Alexanders Jazz Club, Chester
Thursday 5th October 2006
As I queued outside the venue, patiently waiting for the doors to open at 8:00PM prompt, I just took a moment to ponder. Is this just becoming an annual routine? This was the 3rd time in as many years that I’ve come to see Eleanor McEvoy at this venue. I’ve dragged the missus away from her regular evening episode of Emmerdale, she’s not best pleased. We’ve arrived early because if we didn’t then we won’t get a decent seat. Eleanor won’t get behind the mike until 9:30. All this lot will have an hour and half’s worth of drink inside them by then. Is it really worth the hassle? Then the rain falls…..
As luck would have it we brought along a couple of friends, time passed quickly and it wasn’t long before the sound technician was at the desk and lights were dimmed. Eleanor popped up from nowhere and launched, accapello, into the opening lines of a slowed down I’ll Be Willing.
From the off the audience, whose ages spanned the spectrum, were spellbound. Every song was greeted with full attentiveness from all and each one received timely and generous applause. This was not lost on Eleanor and it was best summed up when a voice in the crowd enquired about the prospect of an Eleanor ‘Live’ album. “If I ever made a Live album, I’ll probably make it in Chester”.
This was Eleanor’s first UK concert since the release of her latest, and in my opinion, her best album, Out There. The album is a perfect example of pigeon-hole unfriendliness. Further evidence of her versatility was backed up with the array of instruments lined up across the back of the stage. The only one she didn’t have a go at was the barstool upon which her violin was resting.
In the afternoon prior to this show Eleanor was appearing at Liverpool’s Radio Merseyside being interviewed by Billy Butler. As well as correcting him on the actual venue, this was an ideal opportunity for her to encourage prospective attendees to shout out requests for their particular favourites. So as well as a healthy representation from her Out There album, there was a bit of audience participation.
Eleanor herself joined in with off-the-cuff song selection with a special lyrically adapted version of Joni Mitchell’s Cary, which contained a reference to Alexander’s Jazz Club.
This was yet another terrific performance by Eleanor. No doubt she will always be welcome to return to Alexander’s again and again – no doubt I’ll be queueing outside too – whatever the weather.
1. I'll be willing
2. Fields of Dublin 4
3. Quote I Love You Unquote
4. Non Smoking Single Female
5. Whisper A Prayer To The Moon
6. Only A Woman's Heart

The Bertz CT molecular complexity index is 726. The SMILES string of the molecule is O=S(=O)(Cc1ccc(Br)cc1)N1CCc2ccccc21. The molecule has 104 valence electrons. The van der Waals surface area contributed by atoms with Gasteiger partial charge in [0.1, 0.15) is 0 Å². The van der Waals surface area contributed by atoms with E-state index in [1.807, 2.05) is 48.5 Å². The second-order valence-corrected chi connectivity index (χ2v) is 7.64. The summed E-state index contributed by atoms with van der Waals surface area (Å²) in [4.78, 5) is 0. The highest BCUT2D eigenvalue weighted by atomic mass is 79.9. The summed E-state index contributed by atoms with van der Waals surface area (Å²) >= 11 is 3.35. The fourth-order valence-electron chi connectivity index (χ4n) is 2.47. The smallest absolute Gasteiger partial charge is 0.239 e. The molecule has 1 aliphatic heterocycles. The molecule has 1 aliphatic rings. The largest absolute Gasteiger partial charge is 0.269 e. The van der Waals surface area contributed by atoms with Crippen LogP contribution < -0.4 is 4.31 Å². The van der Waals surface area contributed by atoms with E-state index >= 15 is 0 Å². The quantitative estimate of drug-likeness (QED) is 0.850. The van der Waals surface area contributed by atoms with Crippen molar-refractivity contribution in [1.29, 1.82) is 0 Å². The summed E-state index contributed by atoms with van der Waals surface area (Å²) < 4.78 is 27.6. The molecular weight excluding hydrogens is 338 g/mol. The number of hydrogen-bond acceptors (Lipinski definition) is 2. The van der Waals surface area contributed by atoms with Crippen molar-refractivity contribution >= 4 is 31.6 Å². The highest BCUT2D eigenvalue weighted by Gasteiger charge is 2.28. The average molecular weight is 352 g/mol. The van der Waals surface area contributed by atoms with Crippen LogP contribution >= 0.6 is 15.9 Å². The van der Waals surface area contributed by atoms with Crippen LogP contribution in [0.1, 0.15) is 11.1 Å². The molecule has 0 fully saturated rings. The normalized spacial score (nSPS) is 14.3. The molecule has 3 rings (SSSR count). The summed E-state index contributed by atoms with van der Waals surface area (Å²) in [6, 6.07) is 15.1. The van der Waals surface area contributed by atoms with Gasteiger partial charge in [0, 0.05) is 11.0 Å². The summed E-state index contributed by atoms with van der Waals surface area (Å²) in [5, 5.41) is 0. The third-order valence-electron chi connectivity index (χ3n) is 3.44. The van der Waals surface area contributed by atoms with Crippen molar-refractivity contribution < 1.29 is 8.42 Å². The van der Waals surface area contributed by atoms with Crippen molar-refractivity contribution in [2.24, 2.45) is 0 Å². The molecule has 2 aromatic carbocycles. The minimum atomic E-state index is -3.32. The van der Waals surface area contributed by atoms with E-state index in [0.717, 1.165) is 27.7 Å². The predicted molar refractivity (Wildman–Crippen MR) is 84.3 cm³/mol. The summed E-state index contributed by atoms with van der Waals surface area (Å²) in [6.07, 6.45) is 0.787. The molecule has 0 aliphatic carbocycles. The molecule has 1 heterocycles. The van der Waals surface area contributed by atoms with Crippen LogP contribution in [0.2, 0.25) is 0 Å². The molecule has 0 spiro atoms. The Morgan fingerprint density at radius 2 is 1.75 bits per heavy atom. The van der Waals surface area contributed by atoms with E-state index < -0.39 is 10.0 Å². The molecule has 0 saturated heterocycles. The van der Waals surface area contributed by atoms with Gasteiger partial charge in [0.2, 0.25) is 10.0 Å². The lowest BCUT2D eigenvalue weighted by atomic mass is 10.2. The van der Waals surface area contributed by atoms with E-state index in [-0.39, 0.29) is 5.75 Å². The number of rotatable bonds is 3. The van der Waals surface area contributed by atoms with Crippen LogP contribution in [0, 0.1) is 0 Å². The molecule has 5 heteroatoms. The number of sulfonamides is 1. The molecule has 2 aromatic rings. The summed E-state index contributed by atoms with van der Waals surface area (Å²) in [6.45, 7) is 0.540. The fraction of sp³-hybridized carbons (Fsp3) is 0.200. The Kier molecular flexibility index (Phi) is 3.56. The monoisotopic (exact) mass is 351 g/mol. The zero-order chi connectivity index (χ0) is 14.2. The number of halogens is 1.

7. Did You Tell Him
8. Driving Home From Butlers
9. Paddy Carthy's Reel
10. Wrong So Wrong
11. Isn't it a Little Late
12. Days Roll By
13. Joni Mitchell's Cary (lyrically adapted for Alexanders)
14. Did I Hurt You (audience request)
15. Little Look
16. Suffer So Well
17. Ave Maria (audience request)
18. Territory Of Poets
19. The Way You Wear Your Troubles
21. Apologise (audience request)
1. Said hello to a couple of very keen followers - Martin & Sue. If you think that a drive up to Chester from Essex was an act of dedication, they told me the were taking in the UK tour. The following night's gig was on the Isle of Aran ! Check the link to Tim Symes' review , Martin & Sue get a mention. (Tim's personal journey was from Taunton to Wolverhampton).
2. We were given lift to the Chester gig by Mr. & Mrs Butler - and after the show they gave us a lift back.....you could say we were Driven Home by Butlers.
3. Eleanor received the odd shout out from the audience for one or two songs (I don't shout out myself) but after the show I did mention a brilliant cover of I'll Be Your Baby Tonight by Bob Dylan. I heard it a couple of years ago on an RTE Radio 1 concert but I've never witnessed her do it at a gig.....now go and check Tim's setlist.
4. Eleanor closed with Apologise (Check out the cheeky Radio Caroline jingle between the opening chords on the Podcasts). I think that its rather fitting that she did. My next scheduled live gig is Celine Carroll in Dublin in November. It was the same title , different song, which sparked my interest in Celine.
Martin & Sue's UK Tour Report
We’re back and recovering from a holiday of a lifetime. We can hardly believe that 8 days seem to pass so quickly especially when you consider all that we packed in. Yes, if you haven’t guessed by now we are the folks Eleanor talked about in her recent pod cast.
The planning started some time ago when we decided that the joy of seeing Eleanor and the destinations on her UK leg of her tour had us hooked.
The adventure really started on Thursday 5th setting off from deepest darkest Essex and driving the 213 miles to Chester. Despite the rain we managed an open top bus tour of Chester and had the full devoted attention of the tour guide as we were the only ones on tour. Alexanders in Chester was an excellent location and a very well attended evening. We were both worried and amused when in the second half she declared that after a conversation with the promoter in Arran no tickets had been sold. Of course we knew that at least two had been sold or at least that’s what we hoped as the arrangement was to collect at the venue. We could hardly resist at the end of a superb performance letting her know that we too were Arran bound, much to Eleanor’s amazement.